The primary tool for code reuse in Groovy is the possibility to defined and call functions.

We have already seen that we need to tell Groovy how many parameter a function expects and we can even ask Groovy to verify the type of the parameters.

We have not discussed yet how can you be flexible with this?

Groovy allows you to define multiple versions of the same function with different signatures. That is, different set of expected parameters.

Optional parameter

One of the uses of his facility is to have some of the parameters become optional.

In the following example we have a simple function called prompt that would receive a text and a number. It would prompt the user with the text and check the input agains some value. (In our example it is a simple variable. In a more realistic situation we would have the password hashed and probably stored in a database.)

If the user makes a mistake s/he is prompted again and again.

The number of times the user can try is set by the second parameter.

In our example we also have a second definition of the prompt function that only expects a string. It then calls the same name again (prompt passing to it the receives text and the number 3.

examples/groovy/prompt.groovy


def prompt(text, Integer cnt) {
    def pw = 'secret'
    while (cnt > 0) {
        res = System.console().readLine text
        if (res == 'secret') {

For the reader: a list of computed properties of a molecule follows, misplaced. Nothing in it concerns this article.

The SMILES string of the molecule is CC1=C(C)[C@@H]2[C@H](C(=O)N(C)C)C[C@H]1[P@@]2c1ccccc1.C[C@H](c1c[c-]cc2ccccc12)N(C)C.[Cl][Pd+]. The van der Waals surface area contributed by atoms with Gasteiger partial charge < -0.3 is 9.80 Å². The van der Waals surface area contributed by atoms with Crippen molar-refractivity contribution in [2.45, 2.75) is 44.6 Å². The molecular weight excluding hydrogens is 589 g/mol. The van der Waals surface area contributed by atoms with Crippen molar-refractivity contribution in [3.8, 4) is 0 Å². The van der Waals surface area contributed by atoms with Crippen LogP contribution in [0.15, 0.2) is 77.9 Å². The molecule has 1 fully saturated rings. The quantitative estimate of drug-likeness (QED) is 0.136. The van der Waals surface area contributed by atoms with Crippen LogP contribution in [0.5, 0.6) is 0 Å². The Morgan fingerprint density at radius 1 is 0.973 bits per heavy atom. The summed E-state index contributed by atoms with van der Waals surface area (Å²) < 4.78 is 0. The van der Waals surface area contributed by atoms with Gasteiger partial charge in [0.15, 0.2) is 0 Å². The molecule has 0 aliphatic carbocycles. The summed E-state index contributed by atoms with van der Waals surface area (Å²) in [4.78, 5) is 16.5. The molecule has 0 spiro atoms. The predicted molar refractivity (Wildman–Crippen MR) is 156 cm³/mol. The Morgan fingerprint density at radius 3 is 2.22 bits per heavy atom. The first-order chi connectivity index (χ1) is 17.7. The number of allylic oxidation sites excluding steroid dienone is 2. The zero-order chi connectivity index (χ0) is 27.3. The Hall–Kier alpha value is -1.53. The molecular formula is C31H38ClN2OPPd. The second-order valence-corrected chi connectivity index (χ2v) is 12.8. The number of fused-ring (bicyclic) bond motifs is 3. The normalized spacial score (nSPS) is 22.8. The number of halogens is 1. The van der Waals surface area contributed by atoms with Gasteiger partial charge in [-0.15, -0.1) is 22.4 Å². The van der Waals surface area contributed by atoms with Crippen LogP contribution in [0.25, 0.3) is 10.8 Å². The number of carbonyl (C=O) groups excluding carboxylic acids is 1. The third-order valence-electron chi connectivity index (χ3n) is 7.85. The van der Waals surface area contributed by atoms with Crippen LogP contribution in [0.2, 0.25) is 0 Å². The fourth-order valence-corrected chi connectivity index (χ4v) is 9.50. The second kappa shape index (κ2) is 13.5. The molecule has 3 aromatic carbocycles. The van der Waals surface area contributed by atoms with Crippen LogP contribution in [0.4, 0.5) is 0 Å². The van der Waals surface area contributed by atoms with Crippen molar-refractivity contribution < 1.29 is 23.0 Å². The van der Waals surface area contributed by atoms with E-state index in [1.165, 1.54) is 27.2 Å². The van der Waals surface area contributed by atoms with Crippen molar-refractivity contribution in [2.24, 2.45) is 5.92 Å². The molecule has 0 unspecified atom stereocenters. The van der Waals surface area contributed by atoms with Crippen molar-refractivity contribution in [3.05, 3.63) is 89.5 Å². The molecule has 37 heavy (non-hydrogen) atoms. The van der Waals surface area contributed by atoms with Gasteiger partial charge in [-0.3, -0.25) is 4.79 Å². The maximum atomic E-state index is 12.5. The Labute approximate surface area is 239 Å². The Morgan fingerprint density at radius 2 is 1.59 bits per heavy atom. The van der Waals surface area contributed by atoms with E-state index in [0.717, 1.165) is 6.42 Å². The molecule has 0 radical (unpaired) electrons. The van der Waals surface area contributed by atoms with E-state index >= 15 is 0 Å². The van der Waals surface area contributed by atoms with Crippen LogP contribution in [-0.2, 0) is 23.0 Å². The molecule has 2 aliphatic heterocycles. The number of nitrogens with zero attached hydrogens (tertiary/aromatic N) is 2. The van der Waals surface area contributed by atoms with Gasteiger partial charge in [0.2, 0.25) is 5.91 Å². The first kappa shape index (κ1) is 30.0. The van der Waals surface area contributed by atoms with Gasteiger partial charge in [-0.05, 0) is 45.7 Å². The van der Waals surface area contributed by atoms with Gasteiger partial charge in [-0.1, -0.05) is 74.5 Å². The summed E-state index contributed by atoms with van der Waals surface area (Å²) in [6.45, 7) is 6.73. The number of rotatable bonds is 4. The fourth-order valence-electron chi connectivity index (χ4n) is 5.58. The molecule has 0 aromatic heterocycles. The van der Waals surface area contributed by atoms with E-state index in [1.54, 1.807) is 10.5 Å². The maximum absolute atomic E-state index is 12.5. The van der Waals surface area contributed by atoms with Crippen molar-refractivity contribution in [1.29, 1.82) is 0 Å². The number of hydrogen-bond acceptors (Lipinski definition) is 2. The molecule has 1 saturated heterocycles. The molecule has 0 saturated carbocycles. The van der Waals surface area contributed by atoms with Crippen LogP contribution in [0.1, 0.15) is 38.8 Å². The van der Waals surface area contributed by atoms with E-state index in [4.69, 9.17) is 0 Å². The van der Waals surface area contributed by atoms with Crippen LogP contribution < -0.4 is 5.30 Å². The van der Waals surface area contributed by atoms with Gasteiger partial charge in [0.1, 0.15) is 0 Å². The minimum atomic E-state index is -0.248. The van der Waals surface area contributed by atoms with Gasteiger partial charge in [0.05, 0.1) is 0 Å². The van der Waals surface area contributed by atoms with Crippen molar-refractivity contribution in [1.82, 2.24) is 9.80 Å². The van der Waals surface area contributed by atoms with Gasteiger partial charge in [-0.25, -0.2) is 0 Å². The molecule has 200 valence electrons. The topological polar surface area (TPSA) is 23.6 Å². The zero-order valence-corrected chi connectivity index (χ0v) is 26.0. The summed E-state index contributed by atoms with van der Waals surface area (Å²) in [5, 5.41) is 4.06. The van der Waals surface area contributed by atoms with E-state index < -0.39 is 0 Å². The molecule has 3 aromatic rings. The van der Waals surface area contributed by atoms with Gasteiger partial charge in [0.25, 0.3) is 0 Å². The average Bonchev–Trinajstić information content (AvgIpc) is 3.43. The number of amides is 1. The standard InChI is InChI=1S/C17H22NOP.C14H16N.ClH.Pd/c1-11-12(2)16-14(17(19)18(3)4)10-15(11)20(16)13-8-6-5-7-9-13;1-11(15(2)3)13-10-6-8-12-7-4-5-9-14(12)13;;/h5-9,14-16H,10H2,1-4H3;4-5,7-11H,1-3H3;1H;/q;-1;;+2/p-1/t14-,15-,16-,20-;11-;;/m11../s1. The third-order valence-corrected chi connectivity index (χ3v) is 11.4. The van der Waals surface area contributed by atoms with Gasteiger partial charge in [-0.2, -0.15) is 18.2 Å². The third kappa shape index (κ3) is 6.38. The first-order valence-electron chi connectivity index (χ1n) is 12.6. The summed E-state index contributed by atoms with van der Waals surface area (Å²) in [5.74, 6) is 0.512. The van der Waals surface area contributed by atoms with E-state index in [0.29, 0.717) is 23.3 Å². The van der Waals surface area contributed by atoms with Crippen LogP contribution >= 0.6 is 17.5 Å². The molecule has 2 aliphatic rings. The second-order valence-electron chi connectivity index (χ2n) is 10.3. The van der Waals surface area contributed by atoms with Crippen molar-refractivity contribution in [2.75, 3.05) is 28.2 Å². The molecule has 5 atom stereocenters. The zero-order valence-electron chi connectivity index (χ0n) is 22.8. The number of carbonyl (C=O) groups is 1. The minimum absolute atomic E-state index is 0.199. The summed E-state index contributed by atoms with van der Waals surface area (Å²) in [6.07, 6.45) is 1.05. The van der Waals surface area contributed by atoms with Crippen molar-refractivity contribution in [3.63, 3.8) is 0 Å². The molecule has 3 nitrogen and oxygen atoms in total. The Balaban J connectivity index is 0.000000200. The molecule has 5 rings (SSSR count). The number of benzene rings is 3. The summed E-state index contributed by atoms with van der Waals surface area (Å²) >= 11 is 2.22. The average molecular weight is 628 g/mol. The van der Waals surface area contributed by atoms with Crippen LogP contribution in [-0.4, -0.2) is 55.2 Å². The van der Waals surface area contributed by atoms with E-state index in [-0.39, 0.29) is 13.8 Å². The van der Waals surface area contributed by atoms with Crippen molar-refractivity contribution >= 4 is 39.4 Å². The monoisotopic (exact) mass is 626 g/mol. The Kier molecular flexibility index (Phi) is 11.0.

return true
        }
        cnt--
    }
    return false
}

def prompt(text) {
    prompt(text, 3)
}

// println(prompt('Password: ', 2))
println(prompt('Password: '))

If we call prompt with a text and a number, the first version will be executed.

If we call prompt with only a string, the second version will be executed. It will call prompt with the same string and the number 3. This time Groovy will execute the first version of the function.

Same function with different types

In this example you can see how we declared the same function name 3 times. Each time expecting different types of arguments. Then we call the function and we can see Groovy calls the right implementation in each case. The order of the definition is not important, you could put the general case earlier as well, but it seems to be clearer to me to first have the special cases declared and only later the more generic ones.

examples/groovy/add_functions.groovy

def add(Integer x, Integer y) {
    println("Add integers")
}

def add(String x, String y) {
    println("Add strings")
}

def add(x, y) {
    println("Add any two things")
}



add(2, 3)             // Add integers
add("abc", "def")     // Add strings
add(2.3, 4)           // Add any two things
add('a', 4)           // Add any two things